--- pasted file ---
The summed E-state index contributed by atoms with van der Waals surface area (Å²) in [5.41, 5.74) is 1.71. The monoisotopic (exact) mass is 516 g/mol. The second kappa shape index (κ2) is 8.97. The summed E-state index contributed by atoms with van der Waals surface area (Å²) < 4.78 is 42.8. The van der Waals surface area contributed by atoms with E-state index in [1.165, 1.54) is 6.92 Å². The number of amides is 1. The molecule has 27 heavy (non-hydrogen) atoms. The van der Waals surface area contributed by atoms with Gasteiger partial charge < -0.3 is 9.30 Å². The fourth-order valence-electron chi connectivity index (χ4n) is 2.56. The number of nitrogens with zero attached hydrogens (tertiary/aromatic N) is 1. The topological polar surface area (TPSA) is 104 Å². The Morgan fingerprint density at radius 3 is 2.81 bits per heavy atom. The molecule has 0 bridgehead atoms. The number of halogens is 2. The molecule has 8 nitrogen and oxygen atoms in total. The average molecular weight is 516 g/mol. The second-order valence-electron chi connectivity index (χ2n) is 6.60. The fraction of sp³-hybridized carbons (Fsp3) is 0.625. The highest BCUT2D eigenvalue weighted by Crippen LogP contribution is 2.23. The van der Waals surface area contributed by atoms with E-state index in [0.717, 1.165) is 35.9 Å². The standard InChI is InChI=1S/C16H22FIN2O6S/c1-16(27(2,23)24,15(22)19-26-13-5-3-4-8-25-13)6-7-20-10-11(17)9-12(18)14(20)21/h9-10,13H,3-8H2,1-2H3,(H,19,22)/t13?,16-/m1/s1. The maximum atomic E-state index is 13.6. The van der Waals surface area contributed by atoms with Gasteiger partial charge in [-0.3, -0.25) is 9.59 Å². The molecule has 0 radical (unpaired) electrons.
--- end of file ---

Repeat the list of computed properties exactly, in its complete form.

The summed E-state index contributed by atoms with van der Waals surface area (Å²) in [5.41, 5.74) is 1.71. The monoisotopic (exact) mass is 516 g/mol. The second kappa shape index (κ2) is 8.97. The summed E-state index contributed by atoms with van der Waals surface area (Å²) < 4.78 is 42.8. The van der Waals surface area contributed by atoms with E-state index in [1.165, 1.54) is 6.92 Å². The number of amides is 1. The molecule has 27 heavy (non-hydrogen) atoms. The van der Waals surface area contributed by atoms with Gasteiger partial charge < -0.3 is 9.30 Å². The fourth-order valence-electron chi connectivity index (χ4n) is 2.56. The number of nitrogens with zero attached hydrogens (tertiary/aromatic N) is 1. The topological polar surface area (TPSA) is 104 Å². The Morgan fingerprint density at radius 3 is 2.81 bits per heavy atom. The molecule has 0 bridgehead atoms. The number of halogens is 2. The molecule has 8 nitrogen and oxygen atoms in total. The average molecular weight is 516 g/mol. The second-order valence-electron chi connectivity index (χ2n) is 6.60. The fraction of sp³-hybridized carbons (Fsp3) is 0.625. The highest BCUT2D eigenvalue weighted by Crippen LogP contribution is 2.23. The van der Waals surface area contributed by atoms with E-state index in [0.717, 1.165) is 35.9 Å². The standard InChI is InChI=1S/C16H22FIN2O6S/c1-16(27(2,23)24,15(22)19-26-13-5-3-4-8-25-13)6-7-20-10-11(17)9-12(18)14(20)21/h9-10,13H,3-8H2,1-2H3,(H,19,22)/t13?,16-/m1/s1. The maximum atomic E-state index is 13.6. The van der Waals surface area contributed by atoms with Gasteiger partial charge in [-0.3, -0.25) is 9.59 Å². The molecule has 0 radical (unpaired) electrons.